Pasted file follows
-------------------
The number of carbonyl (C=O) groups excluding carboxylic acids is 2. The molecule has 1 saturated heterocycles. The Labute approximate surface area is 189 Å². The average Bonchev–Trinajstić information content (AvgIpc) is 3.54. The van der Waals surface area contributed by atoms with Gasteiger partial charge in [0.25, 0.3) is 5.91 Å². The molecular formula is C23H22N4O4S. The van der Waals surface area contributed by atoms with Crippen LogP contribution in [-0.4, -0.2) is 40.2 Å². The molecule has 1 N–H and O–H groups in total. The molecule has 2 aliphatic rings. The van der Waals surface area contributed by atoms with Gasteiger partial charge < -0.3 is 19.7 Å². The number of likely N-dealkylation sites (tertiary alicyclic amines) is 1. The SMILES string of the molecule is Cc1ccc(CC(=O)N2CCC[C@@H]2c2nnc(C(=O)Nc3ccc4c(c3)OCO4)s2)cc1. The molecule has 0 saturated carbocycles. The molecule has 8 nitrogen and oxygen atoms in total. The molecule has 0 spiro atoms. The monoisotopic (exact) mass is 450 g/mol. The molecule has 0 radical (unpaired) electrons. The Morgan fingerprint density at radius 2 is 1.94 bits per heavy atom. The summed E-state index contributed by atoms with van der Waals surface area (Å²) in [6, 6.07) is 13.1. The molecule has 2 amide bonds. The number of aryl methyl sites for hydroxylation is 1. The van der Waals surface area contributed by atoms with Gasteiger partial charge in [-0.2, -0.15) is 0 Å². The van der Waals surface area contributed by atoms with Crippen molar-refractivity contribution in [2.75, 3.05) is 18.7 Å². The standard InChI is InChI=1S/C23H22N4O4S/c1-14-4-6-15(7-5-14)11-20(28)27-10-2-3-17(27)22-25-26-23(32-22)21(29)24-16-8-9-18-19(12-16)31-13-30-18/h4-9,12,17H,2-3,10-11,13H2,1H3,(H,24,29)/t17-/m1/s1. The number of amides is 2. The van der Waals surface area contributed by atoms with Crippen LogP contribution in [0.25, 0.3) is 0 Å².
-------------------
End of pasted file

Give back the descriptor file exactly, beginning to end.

The number of carbonyl (C=O) groups excluding carboxylic acids is 2. The molecule has 1 saturated heterocycles. The Labute approximate surface area is 189 Å². The average Bonchev–Trinajstić information content (AvgIpc) is 3.54. The van der Waals surface area contributed by atoms with Gasteiger partial charge in [0.25, 0.3) is 5.91 Å². The molecular formula is C23H22N4O4S. The van der Waals surface area contributed by atoms with Crippen LogP contribution in [-0.4, -0.2) is 40.2 Å². The molecule has 1 N–H and O–H groups in total. The molecule has 2 aliphatic rings. The van der Waals surface area contributed by atoms with Gasteiger partial charge < -0.3 is 19.7 Å². The number of likely N-dealkylation sites (tertiary alicyclic amines) is 1. The SMILES string of the molecule is Cc1ccc(CC(=O)N2CCC[C@@H]2c2nnc(C(=O)Nc3ccc4c(c3)OCO4)s2)cc1. The molecule has 0 saturated carbocycles. The molecule has 8 nitrogen and oxygen atoms in total. The molecule has 0 spiro atoms. The monoisotopic (exact) mass is 450 g/mol. The molecule has 0 radical (unpaired) electrons. The Morgan fingerprint density at radius 2 is 1.94 bits per heavy atom. The summed E-state index contributed by atoms with van der Waals surface area (Å²) in [6, 6.07) is 13.1. The molecule has 2 amide bonds. The number of aryl methyl sites for hydroxylation is 1. The van der Waals surface area contributed by atoms with Gasteiger partial charge in [-0.2, -0.15) is 0 Å². The van der Waals surface area contributed by atoms with Crippen molar-refractivity contribution in [2.75, 3.05) is 18.7 Å². The standard InChI is InChI=1S/C23H22N4O4S/c1-14-4-6-15(7-5-14)11-20(28)27-10-2-3-17(27)22-25-26-23(32-22)21(29)24-16-8-9-18-19(12-16)31-13-30-18/h4-9,12,17H,2-3,10-11,13H2,1H3,(H,24,29)/t17-/m1/s1. The number of amides is 2. The van der Waals surface area contributed by atoms with Crippen LogP contribution in [0.25, 0.3) is 0 Å².